Wednesday July 30, 2014

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Outdoor learning environment will benefit children

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1) Pure Energy Early Learning Centre and Estevan Day Care Co-operative program director Shawna Judd (with Alice Mowchenko and Summer Bourassa) and administrative director Nikki Schreiner (with Levi Johnson and Mariah Kreics) gather for a group picture in front of the new gazebo that is part of the outdoor learning environment.

The Pure Energy Early Learning Centre and Estevan Day Care Co-operative has embarked on an ambitious outdoor learning environment project that will benefit young people who use the centre, both now and in the future.

Program director Shawna Judd and administrative director Nikki Schreiner say the outdoor learning environment is a three-phase project that encompasses both of their playgrounds: one for infants and toddlers, and the other for pre-Kindergarten and elementary school children.

There are many components associated with it, but Judd said the theme is that children will get to explore everything in a natural environment.

"We want to make it as natural as possible, so that the kids know what the plants are called and how they grow," Judd told Lifestyles. "They get to play with the trees. They get to feel the animals."

The first phase saw the addition of a gazebo, donated by Audio Video Unlimited; the structure has been a gathering point for young people and staff. A grant from the Saskatchewan Scrap Tire Association allowed them to replace some of the sand in the infant and toddler playground with a rubberized surface.

In some areas, asphalt has been removed in favour of sod and grass.

Wooden benches and tables have been installed around trees, so that children can eat and enjoy crafts outside.

It's just the beginning, but already there have been benefits, Judd and Schreiner said.

Phase 2 will see existing grassy areas repaired with seed and sod, and new and smaller sandboxes will be installed with tractor tires and new sand. A climbing hill with a slide and a tunnel will be constructed.

A new pathway system will be added with pea gravel, screened rock and mulch; PVC piping will provide the edging. There will also be new shrubs, trees and planter boxes.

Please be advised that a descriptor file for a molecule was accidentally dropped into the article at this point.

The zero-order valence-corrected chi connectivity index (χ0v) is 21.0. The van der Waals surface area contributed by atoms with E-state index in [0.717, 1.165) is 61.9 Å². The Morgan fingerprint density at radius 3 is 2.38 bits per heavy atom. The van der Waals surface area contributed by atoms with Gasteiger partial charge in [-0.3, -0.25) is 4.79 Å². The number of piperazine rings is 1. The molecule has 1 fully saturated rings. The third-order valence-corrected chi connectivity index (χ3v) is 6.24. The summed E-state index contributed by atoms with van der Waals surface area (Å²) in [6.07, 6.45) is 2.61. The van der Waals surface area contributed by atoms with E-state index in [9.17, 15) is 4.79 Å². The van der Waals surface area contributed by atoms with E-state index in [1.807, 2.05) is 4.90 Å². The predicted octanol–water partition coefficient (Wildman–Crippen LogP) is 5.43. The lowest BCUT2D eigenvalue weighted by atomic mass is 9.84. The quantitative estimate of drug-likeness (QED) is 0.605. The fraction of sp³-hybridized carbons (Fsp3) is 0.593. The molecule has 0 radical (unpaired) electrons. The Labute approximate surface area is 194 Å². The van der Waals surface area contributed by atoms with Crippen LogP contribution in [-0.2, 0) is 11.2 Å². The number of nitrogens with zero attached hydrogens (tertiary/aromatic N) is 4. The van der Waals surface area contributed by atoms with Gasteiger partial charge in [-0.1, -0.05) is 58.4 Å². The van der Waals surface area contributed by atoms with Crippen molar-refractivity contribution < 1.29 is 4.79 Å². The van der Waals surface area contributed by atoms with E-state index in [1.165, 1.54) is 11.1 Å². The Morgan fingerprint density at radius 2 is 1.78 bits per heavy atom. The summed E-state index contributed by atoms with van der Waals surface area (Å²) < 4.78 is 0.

The centre also wants to purchase and install teepees and playhouses for a play village; add wooden benches and picnic tables; and offer easels, outdoor chalkboards, musical instruments, sports equipment and ride-on toys.

Phase 3 would include an outdoor pavilion and library; a children's stage; additional work to remove asphalt and add sod; and the addition of hammocks, bird feeders and baths, arbors and trellis.

"If we get most of it done, that would be great. If not, we'll work on it again next year," said Schreiner.

Judd and Schreiner said the children love what's in place now.

"With the rubber, we had noticed that the sand we had before wasn't all that great for building stuff, but on the rubber surface, the kids seem to be able to run and play and fall," said Judd. "There are fewer scratches.

"With the grass, I've noticed that there's more soccer being played, and there's more running around and jumping, because they're not afraid or tripping and falling."

The advantages of the outdoor environment will extend beyond learning, Judd said. Children will be outside running and playing. They will improve their motor and social skills, enhance their focus and attention spans, and build friendships.

The day care has raised more than $29,000 thus far; the total includes cash and material donations, work-in kind support, and the grant from the Scrap Tire Association. It doesn't include fundraisers.

"We don't know for certain, yet, how much it will cost," said Judd. "How much is it going to cost us to do the outdoor library? The toys and the sports equipment could cost more or less than we thought."

They have introduced different levels of sponsorship, ranging from bronze (less than $500) to platinum (more than $10,000). T-Bird Oil is the first company to gain platinum recognition, as they had a golf tournament last year, and turned all of the proceeds over to the day care.  Naming rights are available for different amenities.

The day care is focused on what they refer to as child-guided learning. The children get to show the day care's staff what they're interested in, and the employees expand on it.

"If all they ever talk about is ladybugs and the worms that they're finding, the teachers are going to bring that inside and outside," said Judd. "There will be ladybugs inside. There will be worms inside. We're going to bring books outside about them. We're going to bring the art supplies outside so that they can draw and show their parents what they've seen."

The board is fully behind the project, Judd said. They have made decisions on what will be included, and they have ruled where the funding and donations are directed.

"We want to keep it interesting, because some of the kids are here for a good portion for their day, for a few years," said Judd. "They can be here 10 years. If it's the same thing every day, they get a little bit bored, but if we keep it interesting and fun, then their days go by quickly."


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